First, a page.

Photo by Avi, Flickr CC

From PRIDE parades to drag brunch, we tend associate queer people and queer-friendly places with cities. While some LGBTQ individuals do migrate to the metros, many also reside in rural America. Social scientists illustrate how queerness in the country functions differently than in the hustle and bustle of the city.

Distinguishing urban and rural is one way that LGBTQ people construct their identities in the context of small towns. Some feel that the popular images of gay individuals in urban spaces partying and enjoying nightlife are extreme and run contradictory to the experiences of queer folk who live quieter lives. Others feel that city gay bars are more impersonal than local small-town dive bars. Like in the show Cheers where “everyone knows your name,” a person’s character and long-term local status seems to matter more than their sexual orientation. In addition, some gay and lesbian individuals choose to return to their rural roots after trying out city life and rationalize this choice by deciding not to conform to cultural, urban-based understandings of what being gay means.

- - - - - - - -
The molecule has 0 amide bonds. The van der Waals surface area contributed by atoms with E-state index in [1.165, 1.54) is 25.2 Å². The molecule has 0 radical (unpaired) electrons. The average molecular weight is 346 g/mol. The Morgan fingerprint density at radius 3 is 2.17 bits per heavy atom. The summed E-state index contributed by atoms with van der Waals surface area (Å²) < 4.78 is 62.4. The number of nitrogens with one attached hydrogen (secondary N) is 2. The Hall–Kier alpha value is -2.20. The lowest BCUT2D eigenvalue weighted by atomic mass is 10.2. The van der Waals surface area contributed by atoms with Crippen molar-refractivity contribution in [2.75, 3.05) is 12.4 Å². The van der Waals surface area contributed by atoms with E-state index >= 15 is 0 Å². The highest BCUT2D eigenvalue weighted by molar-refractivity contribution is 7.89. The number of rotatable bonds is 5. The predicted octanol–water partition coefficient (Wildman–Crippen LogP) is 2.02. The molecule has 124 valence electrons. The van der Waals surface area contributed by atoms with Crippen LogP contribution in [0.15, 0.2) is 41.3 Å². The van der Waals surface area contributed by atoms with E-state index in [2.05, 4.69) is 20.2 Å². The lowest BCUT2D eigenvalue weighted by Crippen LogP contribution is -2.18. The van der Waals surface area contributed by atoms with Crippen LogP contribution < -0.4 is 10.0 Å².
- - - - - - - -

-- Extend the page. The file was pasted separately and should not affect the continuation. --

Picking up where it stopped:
Queer visibility also differs in rural versus urban areas. Finding other LGBTQ people in rural areas  generally takes more legwork. While cities tend to have specific locations where queer communities congregate, rural communities have fewer designated queer enclaves. This means that meet ups for queer people in rural places involve circulating information and using space temporarily. One consequence of limited space is that many LGBTQ people have more trouble accessing social support, which may lead to worse health outcomes.
Residents in rural areas tend to have poorer health outcomes compared to those in cities overall, but the disparities are stronger for LGBTQ people. Not only do many queer folks face discrimination and stigma in healthcare facilities, rural healthcare is less likely to be equipped with the resources to meet the specific needs of gay, lesbian, queer, and non-binary patients.